UN Security Council must consider Libyan situation on a regular basis – Lavrov

Libyan loyalist forces' bombs explode on rebels position on April 5, 2011 near the eastern oil town of Brega (AFP Photo / Mahmud Hams)
The United Nations Security Council must and will regularly discuss the Libyan crisis, the Russian Foreign Minister Sergey Lavrov stressed.

­The diplomat stressed that “no matter what calls we hear from Tripoli” or the rebel-controlled Benghazi, the UN Security Council must routinely consider the Libyan topic at its sessions.

On March 17, the body passed Resolution 1973 which imposed a no-fly zone over the North African state and authorized “all necessary measures” to protect civilians. By adopting the document, Lavrov said, the Security Council approved a relevant mandate that is currently used by NATO and a number of other states who are taking part in the settlement of the operation in Libya. 

“These states are obliged to report to the Security Council on how this mandate is fulfilled,” Lavrov said speaking at a joint media conference with his Bangladeshi counterpart Dipu Moni in Moscow.

Lavrov also recalled that the UN Secretary General's special envoy to Libya Abdelilah al-Khatib briefed the Security Council on Monday on his recent visit to Libya. The envoy met with both Muammar Gaddafi's government in the capital Tripoli and the rebel Transitional National Council (TNC) based in the eastern city of Benghazi.

“[The envoy] should regularly present such reports,” the Russian top diplomat stressed. He added that Abdelilah al-Khatib should not only speak about facts. “And there are quite a few issues here that we would like to get more clarity on,” Lavrov noted. According to the minister, the special envoy should also report on how he is fulfilling his work to further the “normalization of the situation”.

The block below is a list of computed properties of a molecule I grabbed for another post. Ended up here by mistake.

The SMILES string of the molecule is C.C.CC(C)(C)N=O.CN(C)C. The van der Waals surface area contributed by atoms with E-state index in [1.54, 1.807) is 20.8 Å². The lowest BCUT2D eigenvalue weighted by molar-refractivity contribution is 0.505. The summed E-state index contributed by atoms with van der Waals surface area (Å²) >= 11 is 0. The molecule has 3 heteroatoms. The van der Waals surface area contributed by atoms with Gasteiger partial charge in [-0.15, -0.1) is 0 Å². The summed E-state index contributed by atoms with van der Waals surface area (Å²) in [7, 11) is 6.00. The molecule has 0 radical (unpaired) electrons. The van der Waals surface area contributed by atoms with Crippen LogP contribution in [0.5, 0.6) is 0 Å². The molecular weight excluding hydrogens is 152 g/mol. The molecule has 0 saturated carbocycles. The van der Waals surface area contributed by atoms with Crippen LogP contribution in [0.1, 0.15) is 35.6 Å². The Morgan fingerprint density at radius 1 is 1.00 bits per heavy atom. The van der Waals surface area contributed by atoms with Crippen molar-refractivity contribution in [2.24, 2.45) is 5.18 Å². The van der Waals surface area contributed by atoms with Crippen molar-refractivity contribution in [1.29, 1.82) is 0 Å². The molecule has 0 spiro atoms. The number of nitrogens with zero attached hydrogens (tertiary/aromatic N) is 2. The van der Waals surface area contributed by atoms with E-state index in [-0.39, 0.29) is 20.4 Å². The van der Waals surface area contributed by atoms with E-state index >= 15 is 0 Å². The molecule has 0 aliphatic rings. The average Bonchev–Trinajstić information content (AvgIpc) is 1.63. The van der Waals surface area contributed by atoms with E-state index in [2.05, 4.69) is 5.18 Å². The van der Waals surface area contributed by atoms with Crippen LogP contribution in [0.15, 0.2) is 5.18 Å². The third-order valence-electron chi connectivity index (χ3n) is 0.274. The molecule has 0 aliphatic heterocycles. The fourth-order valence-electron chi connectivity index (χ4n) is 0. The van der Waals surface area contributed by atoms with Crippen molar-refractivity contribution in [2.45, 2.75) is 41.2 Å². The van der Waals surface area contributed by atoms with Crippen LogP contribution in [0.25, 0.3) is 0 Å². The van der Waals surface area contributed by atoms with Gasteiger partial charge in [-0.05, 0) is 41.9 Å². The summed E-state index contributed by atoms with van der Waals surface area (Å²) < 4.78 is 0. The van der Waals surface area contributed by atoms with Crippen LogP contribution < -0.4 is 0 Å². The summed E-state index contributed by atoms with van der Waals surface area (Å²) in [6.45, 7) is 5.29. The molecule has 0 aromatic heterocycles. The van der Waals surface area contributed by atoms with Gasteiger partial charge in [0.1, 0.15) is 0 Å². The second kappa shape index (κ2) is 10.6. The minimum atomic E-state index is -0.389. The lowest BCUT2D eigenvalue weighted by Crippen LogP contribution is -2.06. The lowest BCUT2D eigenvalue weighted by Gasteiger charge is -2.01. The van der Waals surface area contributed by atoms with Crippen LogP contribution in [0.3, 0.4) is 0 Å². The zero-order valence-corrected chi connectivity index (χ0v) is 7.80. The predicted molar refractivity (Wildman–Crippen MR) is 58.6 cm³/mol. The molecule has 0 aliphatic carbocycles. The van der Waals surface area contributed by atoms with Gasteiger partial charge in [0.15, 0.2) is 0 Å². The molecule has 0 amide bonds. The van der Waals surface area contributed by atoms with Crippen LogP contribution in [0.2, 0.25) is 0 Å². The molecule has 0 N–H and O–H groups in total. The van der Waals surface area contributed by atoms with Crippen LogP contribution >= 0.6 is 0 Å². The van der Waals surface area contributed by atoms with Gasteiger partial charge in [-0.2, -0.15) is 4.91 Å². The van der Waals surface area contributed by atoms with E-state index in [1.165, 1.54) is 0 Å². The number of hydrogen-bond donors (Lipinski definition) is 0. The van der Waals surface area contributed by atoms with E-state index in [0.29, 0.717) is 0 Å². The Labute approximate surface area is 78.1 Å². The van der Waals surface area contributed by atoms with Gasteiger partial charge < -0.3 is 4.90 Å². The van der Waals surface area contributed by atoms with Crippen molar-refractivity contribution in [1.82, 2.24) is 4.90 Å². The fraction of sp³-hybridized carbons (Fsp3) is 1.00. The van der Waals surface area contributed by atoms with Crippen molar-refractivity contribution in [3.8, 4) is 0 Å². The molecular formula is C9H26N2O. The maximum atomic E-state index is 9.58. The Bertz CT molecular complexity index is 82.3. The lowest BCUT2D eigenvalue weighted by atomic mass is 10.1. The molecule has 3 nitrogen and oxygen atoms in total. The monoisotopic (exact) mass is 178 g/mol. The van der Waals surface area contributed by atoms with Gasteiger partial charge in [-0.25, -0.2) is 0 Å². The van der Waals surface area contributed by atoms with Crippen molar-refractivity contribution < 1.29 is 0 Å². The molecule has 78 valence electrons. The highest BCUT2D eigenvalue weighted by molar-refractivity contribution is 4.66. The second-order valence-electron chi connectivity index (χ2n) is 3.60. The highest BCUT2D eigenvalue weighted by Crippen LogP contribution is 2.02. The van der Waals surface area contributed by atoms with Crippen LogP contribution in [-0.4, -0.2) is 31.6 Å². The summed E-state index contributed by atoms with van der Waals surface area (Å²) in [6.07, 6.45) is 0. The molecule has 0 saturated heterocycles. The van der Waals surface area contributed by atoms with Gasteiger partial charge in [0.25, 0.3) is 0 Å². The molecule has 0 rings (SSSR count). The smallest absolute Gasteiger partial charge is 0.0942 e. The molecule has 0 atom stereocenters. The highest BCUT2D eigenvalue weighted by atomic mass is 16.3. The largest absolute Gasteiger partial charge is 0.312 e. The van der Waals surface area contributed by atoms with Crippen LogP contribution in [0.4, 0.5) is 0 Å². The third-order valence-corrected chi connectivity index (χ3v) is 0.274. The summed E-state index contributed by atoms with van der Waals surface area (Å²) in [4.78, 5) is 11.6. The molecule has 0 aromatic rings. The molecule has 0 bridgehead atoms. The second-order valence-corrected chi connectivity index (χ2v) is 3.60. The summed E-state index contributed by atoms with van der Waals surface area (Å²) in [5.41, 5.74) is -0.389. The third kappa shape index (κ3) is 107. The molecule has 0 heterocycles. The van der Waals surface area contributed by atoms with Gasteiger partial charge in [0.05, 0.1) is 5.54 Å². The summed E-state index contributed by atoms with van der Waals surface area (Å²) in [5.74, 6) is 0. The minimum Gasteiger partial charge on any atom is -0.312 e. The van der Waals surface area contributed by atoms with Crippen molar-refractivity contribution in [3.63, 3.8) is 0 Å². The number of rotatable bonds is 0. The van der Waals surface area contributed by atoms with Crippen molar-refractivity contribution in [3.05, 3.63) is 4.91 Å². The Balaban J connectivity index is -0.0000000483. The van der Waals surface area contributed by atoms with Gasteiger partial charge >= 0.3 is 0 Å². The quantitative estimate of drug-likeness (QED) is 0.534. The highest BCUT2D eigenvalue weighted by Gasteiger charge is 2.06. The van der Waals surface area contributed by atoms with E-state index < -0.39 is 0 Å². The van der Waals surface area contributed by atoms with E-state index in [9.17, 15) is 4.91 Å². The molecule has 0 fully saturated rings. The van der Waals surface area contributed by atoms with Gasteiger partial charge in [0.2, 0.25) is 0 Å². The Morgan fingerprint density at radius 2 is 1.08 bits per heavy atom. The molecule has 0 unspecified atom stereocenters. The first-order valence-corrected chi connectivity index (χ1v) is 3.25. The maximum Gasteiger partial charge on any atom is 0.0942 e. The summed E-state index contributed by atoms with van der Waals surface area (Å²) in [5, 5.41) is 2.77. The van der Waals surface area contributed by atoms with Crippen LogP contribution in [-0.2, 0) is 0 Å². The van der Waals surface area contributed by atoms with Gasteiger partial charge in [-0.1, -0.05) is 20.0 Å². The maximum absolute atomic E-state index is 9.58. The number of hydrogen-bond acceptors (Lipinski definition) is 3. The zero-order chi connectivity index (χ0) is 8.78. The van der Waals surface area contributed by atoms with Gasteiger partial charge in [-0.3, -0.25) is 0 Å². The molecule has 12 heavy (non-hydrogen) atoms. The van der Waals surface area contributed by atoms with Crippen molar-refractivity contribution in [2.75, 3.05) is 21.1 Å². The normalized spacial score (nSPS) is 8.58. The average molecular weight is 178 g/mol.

Moscow has also called on the Arab League and the African Union to take a more active part in the political process aimed at helping the Libyan people bring stability to the country. Lavrov recalled that the very idea of imposing a no-fly zone over Libya was initiated by the League of Arab States.

“Of course, we would be interested to know the League of Arab States' position regarding the development of the situation,” Sergey Lavrov said.

The minister also pointed out that Russia would like explanations concerning NATO forces' possible military aid to the opposition. If the rebels' calls to the alliance mean a request to provide military support, “it would be interference in a civil war” which has not been sanctioned by the Security Council, Lavrov stressed.

“We want to understand what is behind these calls and what the countries who assumed the responsibility for implementing the UN Security Council resolution think about it,” Lavrov said.